EULESS, Texas — For a retired flight attendant in Euless, it was just a photograph five decades old that stirred up both good and bad memories. Now, it's an old photo that also tells the story of one very remarkable coincidence.
BJ Elliott Prior was an "air hostess" back in the day for Continental Airlines.
"That would be the beginning, really," Prior told WFAA of a career that soon included working for Continental's involvement in the Military Airlift Command: flying soldiers to and from the Vietnam War.
"My very first trip was very emotional for me," she said, when she realized many of these soldiers she was helping escort to southeast Asia were men who might never come home.
"And it was very scary at times," she said.
"The guys would absolutely applaud, scream you know," she said of the return trips she did get to take with surviving soldiers at the end of their tours.
"All those soldiers that we left behind that never made it back home," she said of the more than 58,000 Americans killed in Vietnam. "That's what hurts us. You know. That's what war is about."
Her stories from that war, are in a book she wrote. It's called "Behind My Wings." She tells the stories of the flight attendants, the soldiers, and the bonds made through difficult times.
And in her collection of photos for that book, one stood out.
"We've always seen this soldier. None of us ever knew (who he was). It was a soldier," Prior said.
In the photo an Airman E-3 is seated in one of the Continental planes, a flower in his hair, a lei around his neck, and a stewardess named Gloria Dorman is sitting on his lap. The flight attendants tried their best to cheer up the soldiers who were headed to Vietnam. But in this particular picture, Prior says no one could remember the man's name.
"When I called her I said, 'Gloria you are not going to believe this,'" Prior laughed.
Because when she showed the photo to her neighbor in Euless, a guy just two doors down, he definitely recognized the soldier.
"Paul said, that's me. And we're all going, what? No. What?" Prior said.
"We were as scared as hell going over, excuse my English, because of the unknown," said Paul Rabe, the neighbor who identified himself as the man in that photo.
"I do recall a young lady, sitting in my lap," he said. "I think I was 18 years old, I'm not sure what to do," he laughed. "I'm frozen as far as this young lady, beautiful young lady, sitting on my lap."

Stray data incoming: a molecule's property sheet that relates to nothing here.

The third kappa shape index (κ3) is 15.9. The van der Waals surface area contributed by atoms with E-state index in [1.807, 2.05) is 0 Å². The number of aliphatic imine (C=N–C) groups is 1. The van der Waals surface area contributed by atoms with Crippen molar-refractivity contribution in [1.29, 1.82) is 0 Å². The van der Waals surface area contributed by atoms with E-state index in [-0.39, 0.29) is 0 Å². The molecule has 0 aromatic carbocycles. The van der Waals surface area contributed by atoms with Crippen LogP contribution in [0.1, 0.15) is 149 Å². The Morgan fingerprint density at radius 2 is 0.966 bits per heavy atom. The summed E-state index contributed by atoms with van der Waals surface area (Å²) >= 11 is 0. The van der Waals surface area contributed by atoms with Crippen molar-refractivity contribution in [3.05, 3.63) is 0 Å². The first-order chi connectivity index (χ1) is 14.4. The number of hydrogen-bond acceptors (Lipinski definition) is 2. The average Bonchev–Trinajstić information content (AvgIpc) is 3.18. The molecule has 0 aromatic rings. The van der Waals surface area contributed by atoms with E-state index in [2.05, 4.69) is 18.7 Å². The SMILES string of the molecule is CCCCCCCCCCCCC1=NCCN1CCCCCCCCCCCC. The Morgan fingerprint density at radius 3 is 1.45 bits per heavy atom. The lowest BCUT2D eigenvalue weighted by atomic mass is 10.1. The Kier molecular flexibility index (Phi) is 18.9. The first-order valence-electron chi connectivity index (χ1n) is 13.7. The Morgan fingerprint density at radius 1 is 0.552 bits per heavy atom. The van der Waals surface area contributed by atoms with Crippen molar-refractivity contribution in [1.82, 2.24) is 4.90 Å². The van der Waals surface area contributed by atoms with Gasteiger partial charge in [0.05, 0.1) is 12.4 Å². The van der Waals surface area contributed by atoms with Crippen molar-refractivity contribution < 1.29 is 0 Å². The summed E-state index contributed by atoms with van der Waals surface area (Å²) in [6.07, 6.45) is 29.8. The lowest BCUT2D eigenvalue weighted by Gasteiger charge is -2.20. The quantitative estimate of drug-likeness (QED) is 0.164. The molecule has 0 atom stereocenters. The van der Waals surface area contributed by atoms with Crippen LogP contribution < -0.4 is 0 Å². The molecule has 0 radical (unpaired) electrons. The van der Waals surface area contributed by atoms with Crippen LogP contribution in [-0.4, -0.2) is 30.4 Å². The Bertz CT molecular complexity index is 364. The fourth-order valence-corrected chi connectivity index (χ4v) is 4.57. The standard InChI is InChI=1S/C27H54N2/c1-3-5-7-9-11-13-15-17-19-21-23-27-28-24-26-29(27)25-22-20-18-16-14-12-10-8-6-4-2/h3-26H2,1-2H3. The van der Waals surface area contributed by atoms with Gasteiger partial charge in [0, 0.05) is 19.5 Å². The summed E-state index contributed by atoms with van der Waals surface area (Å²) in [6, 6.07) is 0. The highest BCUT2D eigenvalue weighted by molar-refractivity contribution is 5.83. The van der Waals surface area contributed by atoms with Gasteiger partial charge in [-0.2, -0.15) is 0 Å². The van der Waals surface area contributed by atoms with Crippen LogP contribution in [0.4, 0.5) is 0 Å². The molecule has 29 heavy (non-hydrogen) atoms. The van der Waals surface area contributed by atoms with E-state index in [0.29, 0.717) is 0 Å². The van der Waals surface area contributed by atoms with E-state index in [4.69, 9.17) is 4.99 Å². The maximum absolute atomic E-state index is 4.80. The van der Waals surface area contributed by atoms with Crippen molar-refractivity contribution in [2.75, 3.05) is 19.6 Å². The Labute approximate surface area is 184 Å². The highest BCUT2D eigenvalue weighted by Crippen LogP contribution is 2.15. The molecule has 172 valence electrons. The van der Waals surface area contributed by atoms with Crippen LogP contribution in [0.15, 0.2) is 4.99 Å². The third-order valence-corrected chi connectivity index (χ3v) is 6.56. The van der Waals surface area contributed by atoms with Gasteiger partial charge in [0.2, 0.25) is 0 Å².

"But it was remarkable, I says my trip to Vietnam may not be as bad as I thought!" Rabe said.
"Incredible. Just incredible," Prior said, while also realizing her neighbor and her friend, Gloria Dorman, should probably see each other again.
So last month, Dorman flew in from her home in Humble near Houston.
"And I was like there's no way, that can't be possible," Dorman said of the coincidence.
"But he was very good looking in that picture," she said with a smile.
"I said he's still good looking. But he is our age," Prior said with a laugh.
They met on a Thursday afternoon. The Vietnam airman from 52 years ago, also with his wife accompanying him, arrived with a bouquet of roses.
"Hi, Mr. Paul. How are you doing," she said as they embraced. "So good to meet you after 52 years."
"Do I look like the guy I was," Rabe, always the jokester, asked.
"Well sort of," Dorman replied.
"Cuter?," Rabe asked.
"Cuter, right. More sophisticated," Dorman said.
They would be the guests of honor the next day at a gathering of veterans at a Roll Call event in Fort Worth. Prior shared the photo and the story of their unexpected reunion with veterans happy to share in one good Vietnam War memory too.
But back at the house in Euless, there was one more thing to do.
"Wait we have to maybe turn the chair. Because see I was facing the aisle," Dorman said as they moved furniture in Prior's living room, so they could attempt to re-stage the 52-year-old photograph.
"And my husband said it was OK if I could sit on your lap again," Dorman said.
"Hot darn," Rabe exclaimed with excitement. "I was hoping that might happen!"
And flowers and all, that's exactly what they did their best to do.
"But you were on my knee," Rabe said.
"No, I was on the armrest," Dorman insisted.
"No, no you weren't," Rabe joked. "I remember that body warmth. I swear to God!"
"Your wife said no groping," Dorman joked, as they held their pose so friends and family could take their picture. "Watch that hand!"
"Oh...sorry," Rabe said with a laugh.
Veterans will tell you that in the horrors that war can bring, they will do their best to cling to at least one good memory. That's the power a single picture can hold.
Especially, Rabe says, if you're holding an air hostess named Gloria at the same time.